EGU General Assembly 2022
© Author(s) 2022. This work is distributed under
the Creative Commons Attribution 4.0 License.

Assessing social and ecological drivers of fire regimes in the Brazilian Amazon in the context of changing forest governance

Michel Valette1,2, Morena Mills1,2, Jem Woods1,2, Yiannis Kountouris1,2, and Minerva Singh1
Michel Valette et al.
  • 1Centre for Environmental Policy, Imperial College of London, London, United Kingdom
  • 2Leverhulme Centre for Wildfires, Environment and Society, London, United Kingdom

Whilst the deforestation rate of the Brazilian Amazon has decreased drastically over the 2005-2015 period, thanks to an ambitious program to fight deforestation, since then, forest degradation resulting from logging and wildfires became the major source of aboveground biomass losses and the Brazilian Amazon turned into a net carbon source. This could be partially explained by a decoupling of fire occurrence and deforestation, historically one of the key drivers of the fire regime in the region. Moreover, since 2015, deforestation rates and associated fires are rising again, and new deforestation frontiers are opening in previously unaffected areas in the central and western Amazon.

Fires in the Brazilian Amazon are closely related to climate and agriculture: fires are used to transform forests into pastures or cropland, and subsequent burns are used to maintain grass productivity. When nearby rainforests are sufficiently dry, deforestation and agricultural fires escape and can cause large wildfires. Local communities’ fire management practices impact greatly the likelihood of these escaping fires, but also bear a cost. High mortality rates after even low-intensity fires lead to fuel accumulation and canopy damage, increasing the vulnerability of forests to subsequent burnings. Coupled with a regional reduction of precipitations due to climate change and deforestation, the Amazon forest could be threatened by a cycle of massive dieback and increased fire activity. Thus, it is crucial to understand the drivers of different types of fires in the region and how to prevent them. Of particular interest is the role played by the policies deployed after 2004 to reduce deforestation rates in the region and their recent weakening.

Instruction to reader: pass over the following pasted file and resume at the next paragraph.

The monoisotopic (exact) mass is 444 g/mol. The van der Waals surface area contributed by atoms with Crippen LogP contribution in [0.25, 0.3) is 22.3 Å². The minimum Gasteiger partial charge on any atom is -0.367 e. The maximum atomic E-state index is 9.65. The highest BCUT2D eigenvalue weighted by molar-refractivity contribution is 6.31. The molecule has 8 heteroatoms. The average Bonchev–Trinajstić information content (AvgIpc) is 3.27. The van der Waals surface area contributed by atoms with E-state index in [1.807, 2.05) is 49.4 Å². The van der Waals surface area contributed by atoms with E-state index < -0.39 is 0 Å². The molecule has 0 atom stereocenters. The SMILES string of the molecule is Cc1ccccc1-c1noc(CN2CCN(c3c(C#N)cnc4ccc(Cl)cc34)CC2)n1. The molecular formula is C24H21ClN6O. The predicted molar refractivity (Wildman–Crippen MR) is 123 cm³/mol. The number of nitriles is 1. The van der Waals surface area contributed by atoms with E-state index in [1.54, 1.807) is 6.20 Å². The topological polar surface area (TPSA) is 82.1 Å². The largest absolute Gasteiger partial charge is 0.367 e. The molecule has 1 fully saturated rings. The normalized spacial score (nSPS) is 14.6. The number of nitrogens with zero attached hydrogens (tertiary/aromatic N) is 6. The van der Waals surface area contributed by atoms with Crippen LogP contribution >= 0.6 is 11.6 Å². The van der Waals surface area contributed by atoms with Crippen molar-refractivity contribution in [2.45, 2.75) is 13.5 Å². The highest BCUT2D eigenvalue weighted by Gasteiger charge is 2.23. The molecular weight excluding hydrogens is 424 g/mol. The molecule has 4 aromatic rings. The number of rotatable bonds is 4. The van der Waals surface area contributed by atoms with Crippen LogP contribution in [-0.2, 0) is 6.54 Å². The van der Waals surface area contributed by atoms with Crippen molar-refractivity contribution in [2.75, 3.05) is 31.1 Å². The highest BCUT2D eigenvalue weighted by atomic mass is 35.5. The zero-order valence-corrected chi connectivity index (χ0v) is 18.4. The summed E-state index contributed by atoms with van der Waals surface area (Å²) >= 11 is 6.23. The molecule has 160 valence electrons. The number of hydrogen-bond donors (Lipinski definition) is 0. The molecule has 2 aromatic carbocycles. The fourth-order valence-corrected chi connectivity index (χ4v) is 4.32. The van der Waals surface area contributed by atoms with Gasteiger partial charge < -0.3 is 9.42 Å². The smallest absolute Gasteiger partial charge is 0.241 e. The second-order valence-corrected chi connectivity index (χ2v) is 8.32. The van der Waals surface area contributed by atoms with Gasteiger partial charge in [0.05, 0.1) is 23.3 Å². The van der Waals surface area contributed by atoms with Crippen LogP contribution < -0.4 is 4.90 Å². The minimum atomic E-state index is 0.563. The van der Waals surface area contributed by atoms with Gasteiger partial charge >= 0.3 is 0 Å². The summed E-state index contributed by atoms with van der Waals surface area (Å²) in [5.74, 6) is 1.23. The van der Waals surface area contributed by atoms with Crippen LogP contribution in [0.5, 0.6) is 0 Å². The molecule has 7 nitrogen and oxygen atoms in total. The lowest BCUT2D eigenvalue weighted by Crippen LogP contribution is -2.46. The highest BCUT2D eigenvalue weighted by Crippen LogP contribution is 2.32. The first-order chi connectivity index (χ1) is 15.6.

Building on previously published literature on the drivers of fire regimes and deforestation in the region, data were collected on potential drivers of fire regimes related to climate, agricultural expansion, ecosystem integrity, infrastructure, populations, environmental policies and land conflict. MODIS Active-Fire dataset was used as a response variable, and also classified into deforestation fires, agricultural fires and forest fires thanks to deforestation and land use data in a second step of the study. A spatiotemporal modelling approach, relying on the Log Gaussian Cox process and R-INLA package, has been adopted to assess the relative influence of different drivers of fire regimes in the Brazilian Amazon for the 2006-2020 period. Preliminary results on the drivers of fire regime in the state of Para for the last four years show a powerful influence of drivers related to agricultural expansion (especially ranching), integrity of the forest cover, presence of rural settlements and environmental policies. Different protection regimes have varying influences on the fire regime, with sustainable use areas being the less efficient. Law enforcement efforts seem to have an inhibitory effect on fire occurrence and protected area downgrading, downsizing and degazettement favour them.

How to cite: Valette, M., Mills, M., Woods, J., Kountouris, Y., and Singh, M.: Assessing social and ecological drivers of fire regimes in the Brazilian Amazon in the context of changing forest governance, EGU General Assembly 2022, Vienna, Austria, 23–27 May 2022, EGU22-12016,, 2022.